On the threshold of this case we are met with the question of this court's jurisdiction, raised by the appellees' objections to the allowance of an appeal from the order of dissolution. They then insisted, and now insist, that our statute authorizes no appeal from such orders. The statute governing the situation presented is § 807 of the General Statutes. It is there provided that "when the jurisdiction of any matter or proceeding is or shall be vested in a judge of the Superior Court, . . . any party to such matter or proceeding who feels aggrieved by any of the decisions or rulings of such judge upon any questions of law arising therein, may appeal from the final judgment of said judge in such matter or proceeding, in the manner hereinbefore provided for an appeal from the judgments of said courts respectively, to the Supreme Court of Errors," etc. Two conditions are thus fixed as conditions precedent to the right of appeal, to wit, first, that final judgment in such matter or proceeding has been rendered, and second, that the judge has made a ruling or decision involving a question of law.

The proceeding before Judge Maltbie was one seeking relief from a claimed excessive attachment made in an action brought to the Superior Court. As such, jurisdiction over it was confined to a judge of that court. General Statutes, § 857. The court in which the action in connection with which the attachment was made, was without power to act in the matter, and under the statute could not be given such power. The proceedings before Judge Maltbie were, therefore, not only in fact and form, but also of necessity, entirely independent of that action and not incidental to it. It began with the bringing of the application and ended with the order of dissolution. When that order was made the matter was at an end and the proceeding and parties were, save for the possibility of appeal, out of court. The order could not be regarded as in any sense an interlocutory one made in progress of the pending suit. That progress was not concerned with or in any way affected by it. The order made final disposition of a judicial or quasi-judicial proceeding authorized by statute, and therefore was a final judgment within the meaning of our statutes regulating appeals. Barber v. International Co., 74 Conn. 652, 657, 51 A. 857; Bunnell v. Berlin Iron Bridge Co., 66 Conn. 26, 37, 33 A. 533; Fayerweather v. Monson, 61 Conn. 431, 440, 23 A. 878.

It is evident from a reading of § 857 and the following section, that proceedings for relief in cases where attachments have been made which are alleged to be excessive, will rarely present an appealable question. From the limited nature of the issue they present, the order made in them must in the great majority of cases involve the determination of questions of fact only, and be conclusive. By possibility, however, the order may be based upon or involve a decision in a matter of law, as for example, one as to the extent of the authority conferred upon the judge and as to whether that authority has not been exceeded. That is the situation in the present case as the appellant presents it.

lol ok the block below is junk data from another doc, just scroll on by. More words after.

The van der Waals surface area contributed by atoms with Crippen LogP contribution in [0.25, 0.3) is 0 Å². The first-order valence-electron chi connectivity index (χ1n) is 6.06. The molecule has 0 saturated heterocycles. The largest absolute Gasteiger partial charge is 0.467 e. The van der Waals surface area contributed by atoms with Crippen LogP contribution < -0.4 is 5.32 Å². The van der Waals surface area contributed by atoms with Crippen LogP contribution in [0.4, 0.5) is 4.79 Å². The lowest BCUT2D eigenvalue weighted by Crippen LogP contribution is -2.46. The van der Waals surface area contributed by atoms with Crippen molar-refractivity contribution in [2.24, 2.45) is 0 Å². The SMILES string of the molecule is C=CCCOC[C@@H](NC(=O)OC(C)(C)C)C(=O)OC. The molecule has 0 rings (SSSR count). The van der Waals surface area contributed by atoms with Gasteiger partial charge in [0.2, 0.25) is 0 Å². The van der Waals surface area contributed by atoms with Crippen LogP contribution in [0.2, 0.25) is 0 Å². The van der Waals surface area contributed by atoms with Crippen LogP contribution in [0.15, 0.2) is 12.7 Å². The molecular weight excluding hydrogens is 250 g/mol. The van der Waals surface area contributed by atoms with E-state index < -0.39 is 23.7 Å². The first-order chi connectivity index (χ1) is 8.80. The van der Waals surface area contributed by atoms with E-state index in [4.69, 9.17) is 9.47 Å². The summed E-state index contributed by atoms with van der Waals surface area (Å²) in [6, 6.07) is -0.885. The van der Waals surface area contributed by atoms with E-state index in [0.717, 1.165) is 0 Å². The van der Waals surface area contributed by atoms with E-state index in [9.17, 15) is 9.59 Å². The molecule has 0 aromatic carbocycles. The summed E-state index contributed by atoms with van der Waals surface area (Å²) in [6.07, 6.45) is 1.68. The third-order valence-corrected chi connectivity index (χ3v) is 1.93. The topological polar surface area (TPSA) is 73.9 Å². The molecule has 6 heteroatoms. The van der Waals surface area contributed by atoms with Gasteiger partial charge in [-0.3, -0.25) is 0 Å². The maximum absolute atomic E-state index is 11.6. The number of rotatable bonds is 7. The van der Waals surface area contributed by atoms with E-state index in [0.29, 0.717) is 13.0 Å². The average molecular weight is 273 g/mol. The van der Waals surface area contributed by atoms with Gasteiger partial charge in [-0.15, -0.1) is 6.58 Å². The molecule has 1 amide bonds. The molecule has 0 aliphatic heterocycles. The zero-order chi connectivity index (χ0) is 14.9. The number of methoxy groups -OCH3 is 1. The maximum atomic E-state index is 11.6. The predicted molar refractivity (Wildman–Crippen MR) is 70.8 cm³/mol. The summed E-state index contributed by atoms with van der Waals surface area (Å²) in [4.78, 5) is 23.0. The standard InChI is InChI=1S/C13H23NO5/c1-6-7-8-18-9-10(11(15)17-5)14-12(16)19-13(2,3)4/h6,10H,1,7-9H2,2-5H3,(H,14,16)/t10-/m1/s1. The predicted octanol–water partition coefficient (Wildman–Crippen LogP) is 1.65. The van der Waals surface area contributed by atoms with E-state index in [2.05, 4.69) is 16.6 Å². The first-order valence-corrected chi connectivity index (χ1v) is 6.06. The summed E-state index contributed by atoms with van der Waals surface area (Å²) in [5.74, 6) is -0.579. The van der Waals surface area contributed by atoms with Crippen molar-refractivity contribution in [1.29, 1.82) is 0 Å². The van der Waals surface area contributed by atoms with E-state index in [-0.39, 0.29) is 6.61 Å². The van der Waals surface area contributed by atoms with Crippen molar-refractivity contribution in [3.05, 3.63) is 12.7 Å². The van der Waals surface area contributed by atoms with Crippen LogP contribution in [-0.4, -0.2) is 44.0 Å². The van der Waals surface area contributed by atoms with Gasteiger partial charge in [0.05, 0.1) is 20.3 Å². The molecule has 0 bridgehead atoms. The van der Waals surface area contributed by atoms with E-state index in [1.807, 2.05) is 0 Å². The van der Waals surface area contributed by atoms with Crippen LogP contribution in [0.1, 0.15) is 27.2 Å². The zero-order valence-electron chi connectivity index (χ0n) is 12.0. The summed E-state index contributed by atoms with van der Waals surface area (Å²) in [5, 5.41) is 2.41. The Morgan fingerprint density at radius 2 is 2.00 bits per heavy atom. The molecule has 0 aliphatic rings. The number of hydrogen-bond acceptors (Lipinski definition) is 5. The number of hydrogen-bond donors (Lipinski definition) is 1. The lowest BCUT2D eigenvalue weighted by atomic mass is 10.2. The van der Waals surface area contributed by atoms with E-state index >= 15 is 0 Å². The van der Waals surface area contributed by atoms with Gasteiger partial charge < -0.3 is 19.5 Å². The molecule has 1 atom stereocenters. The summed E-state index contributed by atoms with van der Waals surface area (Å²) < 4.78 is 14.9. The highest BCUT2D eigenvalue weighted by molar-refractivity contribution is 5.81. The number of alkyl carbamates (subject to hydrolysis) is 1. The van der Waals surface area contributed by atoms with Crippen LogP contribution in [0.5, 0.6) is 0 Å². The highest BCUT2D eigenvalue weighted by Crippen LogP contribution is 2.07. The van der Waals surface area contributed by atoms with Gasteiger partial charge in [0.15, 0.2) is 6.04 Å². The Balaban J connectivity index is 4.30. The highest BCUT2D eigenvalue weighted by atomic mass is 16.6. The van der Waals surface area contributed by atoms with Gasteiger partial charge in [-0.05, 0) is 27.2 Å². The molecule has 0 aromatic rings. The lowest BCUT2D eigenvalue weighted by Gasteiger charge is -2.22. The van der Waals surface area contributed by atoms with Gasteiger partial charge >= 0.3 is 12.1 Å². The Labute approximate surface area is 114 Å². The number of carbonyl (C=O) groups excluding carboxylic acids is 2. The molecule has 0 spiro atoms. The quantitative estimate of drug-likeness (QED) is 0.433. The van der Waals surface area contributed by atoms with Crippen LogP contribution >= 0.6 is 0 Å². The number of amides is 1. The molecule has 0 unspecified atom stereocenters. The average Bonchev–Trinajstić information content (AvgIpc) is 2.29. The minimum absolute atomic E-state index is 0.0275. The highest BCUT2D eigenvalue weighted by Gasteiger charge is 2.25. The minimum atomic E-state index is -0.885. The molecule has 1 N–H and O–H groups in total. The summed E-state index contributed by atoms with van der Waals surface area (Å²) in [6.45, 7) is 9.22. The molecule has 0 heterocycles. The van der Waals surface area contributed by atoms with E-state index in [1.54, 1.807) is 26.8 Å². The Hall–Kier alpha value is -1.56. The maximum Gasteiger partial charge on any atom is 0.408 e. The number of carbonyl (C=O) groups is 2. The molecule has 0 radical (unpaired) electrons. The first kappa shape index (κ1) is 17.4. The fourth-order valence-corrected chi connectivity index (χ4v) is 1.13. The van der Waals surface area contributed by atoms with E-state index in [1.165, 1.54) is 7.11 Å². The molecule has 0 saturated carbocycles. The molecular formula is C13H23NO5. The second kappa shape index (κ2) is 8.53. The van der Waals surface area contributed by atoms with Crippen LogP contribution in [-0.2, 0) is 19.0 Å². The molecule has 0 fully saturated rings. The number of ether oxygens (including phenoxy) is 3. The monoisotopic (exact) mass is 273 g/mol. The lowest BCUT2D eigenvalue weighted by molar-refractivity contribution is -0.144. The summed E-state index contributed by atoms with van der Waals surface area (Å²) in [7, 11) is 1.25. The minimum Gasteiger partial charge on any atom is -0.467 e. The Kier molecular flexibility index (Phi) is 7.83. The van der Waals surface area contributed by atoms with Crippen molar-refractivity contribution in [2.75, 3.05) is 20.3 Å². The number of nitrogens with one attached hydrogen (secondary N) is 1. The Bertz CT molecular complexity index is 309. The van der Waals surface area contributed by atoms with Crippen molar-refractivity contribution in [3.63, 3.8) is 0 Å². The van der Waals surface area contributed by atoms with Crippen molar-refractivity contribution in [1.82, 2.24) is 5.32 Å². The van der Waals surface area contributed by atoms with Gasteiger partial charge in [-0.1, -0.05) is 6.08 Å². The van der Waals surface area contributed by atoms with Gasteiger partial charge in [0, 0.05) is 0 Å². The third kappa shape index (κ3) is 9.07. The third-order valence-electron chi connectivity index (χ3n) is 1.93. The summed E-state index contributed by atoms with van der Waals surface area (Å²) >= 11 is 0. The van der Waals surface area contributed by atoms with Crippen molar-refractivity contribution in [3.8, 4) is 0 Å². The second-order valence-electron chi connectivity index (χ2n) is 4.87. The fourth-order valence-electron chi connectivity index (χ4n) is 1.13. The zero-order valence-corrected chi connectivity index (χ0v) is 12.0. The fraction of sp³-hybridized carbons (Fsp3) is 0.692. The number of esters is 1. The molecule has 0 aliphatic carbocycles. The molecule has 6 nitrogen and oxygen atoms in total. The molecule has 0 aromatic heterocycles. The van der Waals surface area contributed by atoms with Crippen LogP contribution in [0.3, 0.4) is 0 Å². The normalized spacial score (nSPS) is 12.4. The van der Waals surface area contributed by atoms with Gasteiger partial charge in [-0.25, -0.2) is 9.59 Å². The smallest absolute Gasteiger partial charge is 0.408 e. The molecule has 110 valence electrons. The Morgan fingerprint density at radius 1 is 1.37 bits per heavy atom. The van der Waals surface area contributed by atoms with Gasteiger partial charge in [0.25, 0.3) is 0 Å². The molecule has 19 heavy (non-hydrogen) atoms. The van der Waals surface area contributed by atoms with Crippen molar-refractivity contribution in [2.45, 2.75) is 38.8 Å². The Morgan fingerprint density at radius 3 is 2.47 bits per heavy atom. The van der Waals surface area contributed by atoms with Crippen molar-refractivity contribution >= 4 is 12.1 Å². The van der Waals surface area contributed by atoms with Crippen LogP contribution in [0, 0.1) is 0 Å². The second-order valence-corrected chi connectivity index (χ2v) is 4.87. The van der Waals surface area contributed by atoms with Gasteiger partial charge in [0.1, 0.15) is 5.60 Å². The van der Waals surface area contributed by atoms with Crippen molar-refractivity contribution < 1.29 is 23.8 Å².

While the reasons of appeal call in question the judge's power to do what he did, they do not in terms state the appellant's real grievance. Upon the face of their statement they appear to rest upon the proposition that the judge erred in concluding upon an examination of the complaint that the action, in so far as it concerned the defendant Silverman, was prematurely brought and that no judgment thereon under the facts disclosed could be obtained against her. Had it been open to the judge to pass upon the sufficiency of the complaint, we could not agree that his action was erroneous, as claimed by the appellant. The surety's obligation to the plaintiff was one solely on the bond which she signed. The extent of it was fixed by its terms and cannot be enlarged. Those terms create a condition precedent to her liability. The complaint fails to show that that condition had been satisfied. It was, therefore, insufficient to support a judgment against her.

But that by no means ends the matter nor exhausts the question of power to which the plaintiff has appealed, although not aptly. His real grievance, if he has one, arises from the fact that the judge in the exercise of the power conferred upon him by the statute did not limit himself to an inquiry as to whether or not the attachment made was excessive, in that the value of the property attached exceeded the plaintiff's apparent claim, but went further and subjected the complaint to an examination, as upon demurrer, to discover whether or not it stated a good cause of action against the applicants and whether or not, in his opinion, a judgment could be rendered against them in the action brought, and made his order upon his conclusion reached after such examination. This possible grievance underlies those set out in terms in the reasons of appeal, and may fairly be said to be involved in them.